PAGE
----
Our story now takes us from the historical record to before the memory fades. By the late 1960s it was apparent that the very small and very old library building at Windham Center could no longer serve the needs of a growing town. A building committee was formed to examine the feasibility of a larger, more modern building. The names are familiar to Windham long-timers: William (Bill) Crane- chairman, Robert Wescott, Jack Fraser, Robert Smithson, Fred Williams-selectman, Walter Johnson-construction chairman, Robert Nunley, Maurice Rogers and Glenn Libby. The goal was to achieve adequate library service and a building of quality construction and low maintenance.

In the tradition of previous Windham libraries, volunteerism and donations and extensive community involvement helped to achieve the goal. Individuals, service clubs and businesses contributed greatly. Construction began in August 1971 with completion the following December at a total cost of $31,000.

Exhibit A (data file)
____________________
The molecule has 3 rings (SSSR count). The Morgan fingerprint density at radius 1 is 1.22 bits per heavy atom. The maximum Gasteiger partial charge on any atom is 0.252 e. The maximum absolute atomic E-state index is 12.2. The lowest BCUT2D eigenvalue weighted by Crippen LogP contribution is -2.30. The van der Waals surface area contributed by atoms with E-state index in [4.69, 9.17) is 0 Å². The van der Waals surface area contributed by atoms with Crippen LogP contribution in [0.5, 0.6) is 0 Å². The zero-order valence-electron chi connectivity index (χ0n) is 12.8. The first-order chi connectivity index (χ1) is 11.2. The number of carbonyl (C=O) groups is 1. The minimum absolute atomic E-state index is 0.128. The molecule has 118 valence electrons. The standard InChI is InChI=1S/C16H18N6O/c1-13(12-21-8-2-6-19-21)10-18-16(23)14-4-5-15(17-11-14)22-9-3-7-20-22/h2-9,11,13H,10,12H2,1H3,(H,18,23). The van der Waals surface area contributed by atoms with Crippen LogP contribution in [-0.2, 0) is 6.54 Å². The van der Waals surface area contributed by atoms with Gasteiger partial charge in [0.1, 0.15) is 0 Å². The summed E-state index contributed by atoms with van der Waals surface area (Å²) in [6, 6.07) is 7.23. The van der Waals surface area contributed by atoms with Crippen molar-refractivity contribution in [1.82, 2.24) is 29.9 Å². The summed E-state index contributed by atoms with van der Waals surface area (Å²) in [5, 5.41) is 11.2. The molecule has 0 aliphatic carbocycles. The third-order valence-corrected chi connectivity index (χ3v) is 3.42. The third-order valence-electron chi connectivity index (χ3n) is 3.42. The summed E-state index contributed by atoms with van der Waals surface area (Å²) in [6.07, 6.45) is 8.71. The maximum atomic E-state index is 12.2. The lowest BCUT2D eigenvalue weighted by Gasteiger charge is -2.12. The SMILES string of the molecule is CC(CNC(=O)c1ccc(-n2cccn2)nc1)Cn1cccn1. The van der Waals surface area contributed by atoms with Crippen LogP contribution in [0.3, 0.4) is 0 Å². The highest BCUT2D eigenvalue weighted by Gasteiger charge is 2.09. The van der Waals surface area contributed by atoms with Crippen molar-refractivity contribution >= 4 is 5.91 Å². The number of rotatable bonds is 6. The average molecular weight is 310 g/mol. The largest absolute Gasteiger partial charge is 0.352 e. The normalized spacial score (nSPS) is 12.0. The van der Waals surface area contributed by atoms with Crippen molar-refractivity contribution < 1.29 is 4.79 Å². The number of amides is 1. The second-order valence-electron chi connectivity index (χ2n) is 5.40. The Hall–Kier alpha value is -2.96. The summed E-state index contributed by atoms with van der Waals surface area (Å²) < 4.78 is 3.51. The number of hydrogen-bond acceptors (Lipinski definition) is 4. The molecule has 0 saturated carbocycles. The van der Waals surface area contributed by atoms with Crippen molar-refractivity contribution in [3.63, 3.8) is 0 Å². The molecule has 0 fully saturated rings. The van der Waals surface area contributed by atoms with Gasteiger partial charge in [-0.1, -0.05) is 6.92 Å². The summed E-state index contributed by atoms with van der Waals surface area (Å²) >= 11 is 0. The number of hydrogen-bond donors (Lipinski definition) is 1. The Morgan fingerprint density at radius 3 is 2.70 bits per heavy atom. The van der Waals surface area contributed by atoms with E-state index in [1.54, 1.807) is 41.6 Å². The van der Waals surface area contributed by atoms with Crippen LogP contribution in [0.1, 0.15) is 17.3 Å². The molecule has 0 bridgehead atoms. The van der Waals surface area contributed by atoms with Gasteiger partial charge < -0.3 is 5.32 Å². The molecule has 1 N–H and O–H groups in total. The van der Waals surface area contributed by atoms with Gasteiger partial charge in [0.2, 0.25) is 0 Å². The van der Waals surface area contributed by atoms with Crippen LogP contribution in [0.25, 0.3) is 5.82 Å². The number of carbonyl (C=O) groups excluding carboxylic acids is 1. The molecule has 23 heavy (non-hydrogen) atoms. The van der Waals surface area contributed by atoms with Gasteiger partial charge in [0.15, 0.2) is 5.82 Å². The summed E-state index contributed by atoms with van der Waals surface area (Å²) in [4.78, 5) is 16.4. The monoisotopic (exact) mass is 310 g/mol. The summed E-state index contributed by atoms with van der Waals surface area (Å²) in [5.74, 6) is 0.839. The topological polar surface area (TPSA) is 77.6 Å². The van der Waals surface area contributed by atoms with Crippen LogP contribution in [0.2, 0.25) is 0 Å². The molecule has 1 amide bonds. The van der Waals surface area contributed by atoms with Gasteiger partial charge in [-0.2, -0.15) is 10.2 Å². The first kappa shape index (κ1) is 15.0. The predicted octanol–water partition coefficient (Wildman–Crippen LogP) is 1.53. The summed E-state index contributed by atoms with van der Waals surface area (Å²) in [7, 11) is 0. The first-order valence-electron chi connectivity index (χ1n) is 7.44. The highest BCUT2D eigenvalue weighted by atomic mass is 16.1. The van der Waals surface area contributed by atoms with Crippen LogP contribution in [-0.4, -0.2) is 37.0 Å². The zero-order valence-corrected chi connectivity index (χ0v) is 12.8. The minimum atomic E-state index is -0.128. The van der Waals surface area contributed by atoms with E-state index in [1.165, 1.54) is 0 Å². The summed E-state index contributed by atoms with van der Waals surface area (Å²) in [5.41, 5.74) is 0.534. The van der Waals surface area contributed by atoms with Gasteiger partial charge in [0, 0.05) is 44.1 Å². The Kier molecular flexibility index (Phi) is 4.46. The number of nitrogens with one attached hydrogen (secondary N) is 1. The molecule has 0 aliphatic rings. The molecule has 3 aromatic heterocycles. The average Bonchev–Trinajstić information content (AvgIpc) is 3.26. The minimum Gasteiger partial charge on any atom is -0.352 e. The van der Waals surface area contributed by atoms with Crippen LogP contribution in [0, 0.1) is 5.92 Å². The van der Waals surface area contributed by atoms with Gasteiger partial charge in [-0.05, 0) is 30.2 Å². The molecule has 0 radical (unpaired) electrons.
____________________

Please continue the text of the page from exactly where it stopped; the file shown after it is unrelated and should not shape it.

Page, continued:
Along with the new, modern colonial style building came the formation of a five-person Board of Trustees and “Friends of the Library,” which donated countless volunteer hours toward the library’s success. The new library’s first full-time director was Myrle Cooper, a former proof-reader for Guy Gannett Publishing. Library usage surged under her leadership. She and a team of dedicated volunteers introduced many varied and innovative programs, including the inclusion of large print books, talking books, cultural presentations and a film series on great art. June Hawkes is credited with bringing library services to local nursing homes, and Susan Dries with creating the preschoolers story hour.